How an angel can magically turn you into a unicorn

By Jonathan Harris

With FanDuel and Skyscanner both
in the ranks of ‘unicorns’ (early stage companies valued at over $1bn), it
is impossible to say that the unicorn phenomenon has passed Scotland by. Unicorns have achieved such high valuations in part due to the flow of new institutional money looking for a different asset class in which to invest, itself a result of low interest rates affecting other forms of investment.

However, although in Scotland very large deals are still few and far between, they have increased to the point where one can say that they
are no longer simply exceptions. In particular, the number of investments in the £1m-£2m range has grown substantially.

Scotland has a remarkably varied entrepreneurial ecosystem, covering a wide range of different technology sectors, and a wide range of companies in each sector. In the ICT sector alone, we see games creators and apps developers, e-commerce ventures and data analytics businesses, as well as many companies in the elds of micro and opto-electronics.

The funding available to these companies also covers a wide range. Scotland has built a strong business angel community, and its model of encouraging business angel syndicates has been copied around the world.

There are more than 20 such syndicates, able to provide funding for companies at a much earlier stage than institutional investors. They co-invest with each other, and with the Scottish Investment Bank (SIB), and are starting to co-invest with some VCs and corporate venture rms. This means that they are able to make substantial investments where appropriate.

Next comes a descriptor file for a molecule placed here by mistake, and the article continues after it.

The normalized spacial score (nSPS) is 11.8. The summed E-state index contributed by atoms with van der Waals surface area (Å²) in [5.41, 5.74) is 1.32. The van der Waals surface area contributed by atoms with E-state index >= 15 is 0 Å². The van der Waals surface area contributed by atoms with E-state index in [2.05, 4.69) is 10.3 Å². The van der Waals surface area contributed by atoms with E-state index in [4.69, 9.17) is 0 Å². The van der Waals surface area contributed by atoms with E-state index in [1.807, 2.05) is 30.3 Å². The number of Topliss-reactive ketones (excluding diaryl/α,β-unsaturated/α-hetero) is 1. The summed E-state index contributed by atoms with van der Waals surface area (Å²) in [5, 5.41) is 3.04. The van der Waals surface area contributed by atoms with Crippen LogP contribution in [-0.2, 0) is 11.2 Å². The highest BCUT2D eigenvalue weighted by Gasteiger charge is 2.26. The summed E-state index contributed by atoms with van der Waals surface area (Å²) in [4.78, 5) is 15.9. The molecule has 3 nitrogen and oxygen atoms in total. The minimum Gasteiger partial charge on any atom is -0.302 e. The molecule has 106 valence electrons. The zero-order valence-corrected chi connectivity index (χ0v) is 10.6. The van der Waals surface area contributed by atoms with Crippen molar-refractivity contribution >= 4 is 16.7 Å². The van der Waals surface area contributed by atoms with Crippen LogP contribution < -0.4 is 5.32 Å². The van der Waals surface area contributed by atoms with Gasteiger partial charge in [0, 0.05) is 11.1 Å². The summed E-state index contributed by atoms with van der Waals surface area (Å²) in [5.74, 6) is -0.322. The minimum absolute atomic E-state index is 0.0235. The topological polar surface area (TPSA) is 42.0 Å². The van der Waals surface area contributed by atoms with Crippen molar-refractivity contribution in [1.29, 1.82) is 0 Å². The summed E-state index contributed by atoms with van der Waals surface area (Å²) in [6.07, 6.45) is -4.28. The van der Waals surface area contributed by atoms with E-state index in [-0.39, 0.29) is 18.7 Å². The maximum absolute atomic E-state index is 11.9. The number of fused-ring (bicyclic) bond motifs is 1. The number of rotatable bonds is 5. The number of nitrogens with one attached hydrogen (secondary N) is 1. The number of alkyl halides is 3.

It is often said that there are too few venture capital firms in Scotland, and while this is true, nonetheless the YCF Guide to Finance for Young Companies (www.ycfguide.com) lists some 50 VC and corporate firms which have invested in Scottish companies, with examples of their portfolio companies.

However, all investors see many more business plans than they can invest in, and companies in Scotland wanting to secure the larger sums that such firms can provide should spend some time meeting them and building networks, usually starting in London.

Equity crowdfunding has not yet made a significant difference in Scotland, but some larger deals are starting to appear. For more established companies, debt finance becomes a possibility, from providers such as
the Scottish Loan Fund and Business Growth Fund. Examples of recent investments (see panel) illustrate the range of deals covered.

Jonathan Harris is editor of Young Company Finance www.ycfscotland.co.uk

 Recent deals

Powerphotonic, Dalgety Bay; designs and manufactures high value laser optics for customers in a range of sectors from defence to the medical sector. £2m from business angels (Archangel Investors and SIB)

Digital sports arena, Dundee; games studio developing a massively multiplayer football management simulation Gameday Live. £250k from business angels (EOS, Equity Gap)

Freeagent, Edinburgh; online bookkeeping and accounting. £1.1m equity crowdfunding (Seedrs)

Dukosi, Edinburgh; battery management technology for electric cars. £1.2m from institutional investors (Par Equity, IP Group)

Holoxica, Edinburgh; 3D holographic displays for medical imaging. €1.28m EU grant (Horizon 2020)

Objective Associates, Stirling; developer of Seller Dynamics, a marketplace management system. Over £1m raised to date from business angel group (ESM Investment and SIB)

Administrate, Edinburgh; developer of online training management software. £1.7m from business angels (Archangel Investors, SIB)

Smarter grid solutions, Glasgow; developer of Active Network Management solutions for electricity utilities. £2m from Scottish Loan Fund